Jesus, we are sorry for failing to react like Job — like You — to life’s ups and downs. Thanks that the Spirit that raised You from the dead is at work in us to give us life (Romans 8:11). With His help, let us not be taken in by the tempter when Your Father’s hand brings about good or bad for us. Please purify our desires and make us steadfast, like You, in the face of trials that we may lay claim to the crown of life.


Round two. Satan hasn’t finished casting aspersions on Job yet, even though he remains a model of integrity after his first bout with Satan, going toe to toe with his accuser. Satan is adamant that Job will abandon his faith once he can no longer say, “Well at least I still have my health!” As a heavy comfort, Satan is prohibited from giving Job anything terminal.

And the LORD said to Satan, “Have you considered my servant Job, that there is none like him on the earth, a blameless and upright man, who fears God and turns away from evil? He still holds fast his integrity, although you incited me against him to destroy him without reason.” Then Satan answered the LORD and said, “Skin for skin! All that a man has he will give for his life. But stretch out your hand and touch his bone and his flesh, and he will curse you to your face.” And the LORD said to Satan, “Behold, he is in your hand; only spare his life.” (Job 2:3-6 ESV)

Satan’s cunning is again met with frustration as Job once more exhibits Christlike resolve, even rebuking his wife whom, in a stroke of brilliance, Satan spared in order to taunt Job:

So Satan went out from the presence of the LORD and struck Job with loathsome sores from the sole of his foot to the crown of his head. And he took a piece of broken pottery with which to scrape himself while he sat in the ashes. Then his wife said to him, “Do you still hold fast your integrity? Curse God and die.” But he said to her, “You speak as one of the foolish women would speak. Shall we receive good from God, and shall we not receive evil?” In all this Job did not sin with his lips. (Job 2:7-10 ESV)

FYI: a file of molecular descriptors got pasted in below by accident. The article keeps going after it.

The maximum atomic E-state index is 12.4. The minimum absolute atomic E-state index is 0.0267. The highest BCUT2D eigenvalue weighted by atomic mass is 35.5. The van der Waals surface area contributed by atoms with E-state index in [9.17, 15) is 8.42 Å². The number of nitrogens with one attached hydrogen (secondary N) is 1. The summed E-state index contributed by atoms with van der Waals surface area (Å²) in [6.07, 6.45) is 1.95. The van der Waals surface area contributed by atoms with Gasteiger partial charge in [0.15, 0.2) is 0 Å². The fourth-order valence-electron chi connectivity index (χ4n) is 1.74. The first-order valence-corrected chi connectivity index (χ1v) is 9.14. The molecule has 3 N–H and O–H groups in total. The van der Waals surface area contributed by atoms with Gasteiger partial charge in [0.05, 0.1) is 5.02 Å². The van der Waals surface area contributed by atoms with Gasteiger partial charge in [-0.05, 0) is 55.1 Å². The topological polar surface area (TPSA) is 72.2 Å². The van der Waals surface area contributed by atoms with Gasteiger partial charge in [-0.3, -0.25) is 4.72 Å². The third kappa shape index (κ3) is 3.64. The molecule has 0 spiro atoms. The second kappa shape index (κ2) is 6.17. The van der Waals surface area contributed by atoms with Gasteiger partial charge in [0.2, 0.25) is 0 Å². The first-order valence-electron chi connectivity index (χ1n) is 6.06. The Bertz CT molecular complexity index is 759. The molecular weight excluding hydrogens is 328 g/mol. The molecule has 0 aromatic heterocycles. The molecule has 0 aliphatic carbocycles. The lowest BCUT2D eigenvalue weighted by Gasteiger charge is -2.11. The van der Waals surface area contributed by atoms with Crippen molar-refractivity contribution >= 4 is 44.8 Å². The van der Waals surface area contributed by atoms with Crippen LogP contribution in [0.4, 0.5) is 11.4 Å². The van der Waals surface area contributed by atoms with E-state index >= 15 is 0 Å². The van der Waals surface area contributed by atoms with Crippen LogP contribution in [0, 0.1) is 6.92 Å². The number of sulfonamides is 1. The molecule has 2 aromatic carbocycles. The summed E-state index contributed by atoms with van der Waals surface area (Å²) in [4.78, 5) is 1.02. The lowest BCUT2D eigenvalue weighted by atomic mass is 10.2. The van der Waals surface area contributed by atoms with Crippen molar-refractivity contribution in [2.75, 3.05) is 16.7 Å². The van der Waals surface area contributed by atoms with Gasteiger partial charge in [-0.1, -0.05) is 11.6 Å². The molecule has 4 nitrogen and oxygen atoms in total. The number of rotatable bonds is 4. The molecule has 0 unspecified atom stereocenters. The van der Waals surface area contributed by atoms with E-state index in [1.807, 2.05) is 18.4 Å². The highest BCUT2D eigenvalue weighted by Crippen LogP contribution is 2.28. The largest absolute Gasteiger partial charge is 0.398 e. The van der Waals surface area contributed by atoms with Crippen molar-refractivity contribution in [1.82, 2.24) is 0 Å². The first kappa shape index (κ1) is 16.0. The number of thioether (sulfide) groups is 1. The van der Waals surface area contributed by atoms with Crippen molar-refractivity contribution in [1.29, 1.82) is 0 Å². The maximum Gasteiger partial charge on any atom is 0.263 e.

Father, by Your Spirit, help us maintain our integrity, even when You are incited to destroy us without cause. Keep us from cursing You and help us stand our ground in faith when our health is taken from us. May we not cave, even when those closest to us tempt us to defile our lips. Help us accept both good and bad in our lives as coming from Your gentle hands, to trust that suffering has a good purpose, equipping us to comfort others with the comfort we receive from You (2 Corinthians 1:3-4). Thank You for Jesus, that He kept His lips pure in the face of staunch opposition, and whose suffering made possible our salvation. Make us like Him. Thank You for being there and helping me get through all the hardest parts of my life.

Cosmic Wager

It would seem that Satan’s war against humanity must be waged within bounds set by Yahweh. Job is a Christlike figure, a righteous man, head and shoulders above his peers. If God were a betting person, He’d put His money on Job (only the deck is stacked because He knows the outcome beforehand) since God is pleased with Job and the exemplary life he leads.

And the LORD said to Satan, “Have you considered my servant Job, that there is none like him on the earth, a blameless and upright man, who fears God and turns away from evil?” Then Satan answered the LORD and said, “Does Job fear God for no reason? Have you not put a hedge around him and his house and all that he has, on every side? You have blessed the work of his hands, and his possessions have increased in the land. But stretch out your hand and touch all that he has, and he will curse you to your face.” And the LORD said to Satan, “Behold, all that he has is in your hand. Only against him do not stretch out your hand.” So Satan went out from the presence of the LORD. (Job 1:8-12 ESV)

Till now, Job has led what many would consider a charmed life but all that is about to change. His life is going to be drastically altered. Of all God’s blessings he will only retain his good health, in a bid to work out whether he will continue to fear God. Satan is convinced that Job will change his tune, but even when Job learns, in quick succession, that he has been robbed of his possessions and family (bar his wife) his faith remains intact.

Then Job arose and tore his robe and shaved his head and fell on the ground and worshiped. And he said, “Naked I came from my mother’s womb, and naked shall I return. The LORD gave, and the LORD has taken away; blessed be the name of the LORD.” In all this Job did not sin or charge God with wrong. (Job 1:20-22 ESV)